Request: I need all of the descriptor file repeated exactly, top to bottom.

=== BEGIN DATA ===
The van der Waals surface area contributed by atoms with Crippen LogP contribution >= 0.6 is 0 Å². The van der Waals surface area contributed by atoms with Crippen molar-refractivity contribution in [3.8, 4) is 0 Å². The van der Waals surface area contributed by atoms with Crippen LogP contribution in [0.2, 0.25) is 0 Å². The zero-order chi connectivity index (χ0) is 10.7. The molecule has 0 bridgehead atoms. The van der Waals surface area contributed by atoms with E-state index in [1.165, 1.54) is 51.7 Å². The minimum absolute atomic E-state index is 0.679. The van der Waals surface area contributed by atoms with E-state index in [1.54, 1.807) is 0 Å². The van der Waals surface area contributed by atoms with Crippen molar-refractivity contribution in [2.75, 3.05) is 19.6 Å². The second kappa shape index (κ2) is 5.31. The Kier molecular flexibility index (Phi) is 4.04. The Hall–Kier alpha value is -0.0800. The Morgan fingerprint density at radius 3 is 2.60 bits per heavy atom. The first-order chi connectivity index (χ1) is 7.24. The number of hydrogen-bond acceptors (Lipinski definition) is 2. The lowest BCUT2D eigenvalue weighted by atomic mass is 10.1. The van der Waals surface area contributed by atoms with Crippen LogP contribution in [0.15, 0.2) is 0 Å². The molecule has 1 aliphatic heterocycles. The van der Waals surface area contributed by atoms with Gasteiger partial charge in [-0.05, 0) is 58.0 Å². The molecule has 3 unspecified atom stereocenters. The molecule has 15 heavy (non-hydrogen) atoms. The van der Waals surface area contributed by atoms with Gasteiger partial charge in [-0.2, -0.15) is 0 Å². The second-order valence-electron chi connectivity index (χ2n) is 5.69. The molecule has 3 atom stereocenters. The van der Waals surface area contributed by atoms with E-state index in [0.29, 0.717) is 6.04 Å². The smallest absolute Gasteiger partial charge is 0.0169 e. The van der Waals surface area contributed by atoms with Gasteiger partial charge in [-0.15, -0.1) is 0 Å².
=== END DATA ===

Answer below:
The van der Waals surface area contributed by atoms with Crippen LogP contribution >= 0.6 is 0 Å². The van der Waals surface area contributed by atoms with Crippen molar-refractivity contribution in [3.8, 4) is 0 Å². The van der Waals surface area contributed by atoms with Crippen LogP contribution in [0.2, 0.25) is 0 Å². The zero-order chi connectivity index (χ0) is 10.7. The molecule has 0 bridgehead atoms. The van der Waals surface area contributed by atoms with E-state index in [1.165, 1.54) is 51.7 Å². The minimum absolute atomic E-state index is 0.679. The van der Waals surface area contributed by atoms with E-state index in [1.54, 1.807) is 0 Å². The van der Waals surface area contributed by atoms with Crippen molar-refractivity contribution in [2.75, 3.05) is 19.6 Å². The second kappa shape index (κ2) is 5.31. The Kier molecular flexibility index (Phi) is 4.04. The Hall–Kier alpha value is -0.0800. The Morgan fingerprint density at radius 3 is 2.60 bits per heavy atom. The first-order chi connectivity index (χ1) is 7.24. The number of hydrogen-bond acceptors (Lipinski definition) is 2. The lowest BCUT2D eigenvalue weighted by atomic mass is 10.1. The van der Waals surface area contributed by atoms with Crippen LogP contribution in [0.15, 0.2) is 0 Å². The molecule has 1 aliphatic heterocycles. The van der Waals surface area contributed by atoms with Gasteiger partial charge in [-0.05, 0) is 58.0 Å². The molecule has 3 unspecified atom stereocenters. The molecule has 15 heavy (non-hydrogen) atoms. The van der Waals surface area contributed by atoms with Gasteiger partial charge in [-0.2, -0.15) is 0 Å². The second-order valence-electron chi connectivity index (χ2n) is 5.69. The molecule has 3 atom stereocenters. The van der Waals surface area contributed by atoms with E-state index in [0.29, 0.717) is 6.04 Å². The smallest absolute Gasteiger partial charge is 0.0169 e. The van der Waals surface area contributed by atoms with Gasteiger partial charge in [-0.15, -0.1) is 0 Å².